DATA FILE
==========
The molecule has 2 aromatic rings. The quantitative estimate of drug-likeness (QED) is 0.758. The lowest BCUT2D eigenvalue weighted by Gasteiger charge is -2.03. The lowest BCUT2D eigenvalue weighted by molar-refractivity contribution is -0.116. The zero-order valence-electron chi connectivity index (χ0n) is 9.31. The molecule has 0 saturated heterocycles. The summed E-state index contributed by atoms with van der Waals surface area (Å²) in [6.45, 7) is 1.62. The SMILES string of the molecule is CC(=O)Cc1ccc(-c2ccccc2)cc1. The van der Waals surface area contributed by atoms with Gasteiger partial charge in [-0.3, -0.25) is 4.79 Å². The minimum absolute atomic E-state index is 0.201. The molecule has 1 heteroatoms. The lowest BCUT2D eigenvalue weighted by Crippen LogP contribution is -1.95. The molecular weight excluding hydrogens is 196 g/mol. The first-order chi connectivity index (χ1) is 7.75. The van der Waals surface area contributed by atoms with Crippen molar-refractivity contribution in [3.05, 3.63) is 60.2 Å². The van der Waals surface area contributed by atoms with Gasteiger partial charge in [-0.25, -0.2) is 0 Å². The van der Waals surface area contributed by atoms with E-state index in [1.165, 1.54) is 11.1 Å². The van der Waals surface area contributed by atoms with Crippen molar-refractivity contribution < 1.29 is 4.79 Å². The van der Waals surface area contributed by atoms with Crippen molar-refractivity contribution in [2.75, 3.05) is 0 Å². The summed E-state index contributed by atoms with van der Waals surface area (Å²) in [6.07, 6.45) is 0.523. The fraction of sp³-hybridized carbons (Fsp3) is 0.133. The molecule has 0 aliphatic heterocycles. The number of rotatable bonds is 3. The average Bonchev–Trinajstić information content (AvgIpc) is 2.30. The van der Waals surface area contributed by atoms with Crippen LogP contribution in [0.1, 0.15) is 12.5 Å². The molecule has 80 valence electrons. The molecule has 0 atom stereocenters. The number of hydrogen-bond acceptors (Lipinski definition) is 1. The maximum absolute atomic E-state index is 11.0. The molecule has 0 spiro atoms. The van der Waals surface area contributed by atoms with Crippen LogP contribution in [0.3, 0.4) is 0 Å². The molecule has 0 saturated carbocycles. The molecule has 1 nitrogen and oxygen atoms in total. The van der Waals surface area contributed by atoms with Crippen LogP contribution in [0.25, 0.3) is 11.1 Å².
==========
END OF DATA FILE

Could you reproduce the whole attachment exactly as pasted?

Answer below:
The molecule has 2 aromatic rings. The quantitative estimate of drug-likeness (QED) is 0.758. The lowest BCUT2D eigenvalue weighted by Gasteiger charge is -2.03. The lowest BCUT2D eigenvalue weighted by molar-refractivity contribution is -0.116. The zero-order valence-electron chi connectivity index (χ0n) is 9.31. The molecule has 0 saturated heterocycles. The summed E-state index contributed by atoms with van der Waals surface area (Å²) in [6.45, 7) is 1.62. The SMILES string of the molecule is CC(=O)Cc1ccc(-c2ccccc2)cc1. The van der Waals surface area contributed by atoms with Gasteiger partial charge in [-0.3, -0.25) is 4.79 Å². The minimum absolute atomic E-state index is 0.201. The molecule has 1 heteroatoms. The lowest BCUT2D eigenvalue weighted by Crippen LogP contribution is -1.95. The molecular weight excluding hydrogens is 196 g/mol. The first-order chi connectivity index (χ1) is 7.75. The van der Waals surface area contributed by atoms with Crippen molar-refractivity contribution in [3.05, 3.63) is 60.2 Å². The van der Waals surface area contributed by atoms with Gasteiger partial charge in [-0.25, -0.2) is 0 Å². The van der Waals surface area contributed by atoms with E-state index in [1.165, 1.54) is 11.1 Å². The van der Waals surface area contributed by atoms with Crippen molar-refractivity contribution < 1.29 is 4.79 Å². The van der Waals surface area contributed by atoms with Crippen molar-refractivity contribution in [2.75, 3.05) is 0 Å². The summed E-state index contributed by atoms with van der Waals surface area (Å²) in [6.07, 6.45) is 0.523. The fraction of sp³-hybridized carbons (Fsp3) is 0.133. The molecule has 0 aliphatic heterocycles. The number of rotatable bonds is 3. The average Bonchev–Trinajstić information content (AvgIpc) is 2.30. The van der Waals surface area contributed by atoms with Crippen LogP contribution in [0.1, 0.15) is 12.5 Å². The molecule has 80 valence electrons. The molecule has 0 atom stereocenters. The number of hydrogen-bond acceptors (Lipinski definition) is 1. The maximum absolute atomic E-state index is 11.0. The molecule has 0 spiro atoms. The van der Waals surface area contributed by atoms with Crippen LogP contribution in [0.3, 0.4) is 0 Å². The molecule has 0 saturated carbocycles. The molecule has 1 nitrogen and oxygen atoms in total. The van der Waals surface area contributed by atoms with Crippen LogP contribution in [0.25, 0.3) is 11.1 Å².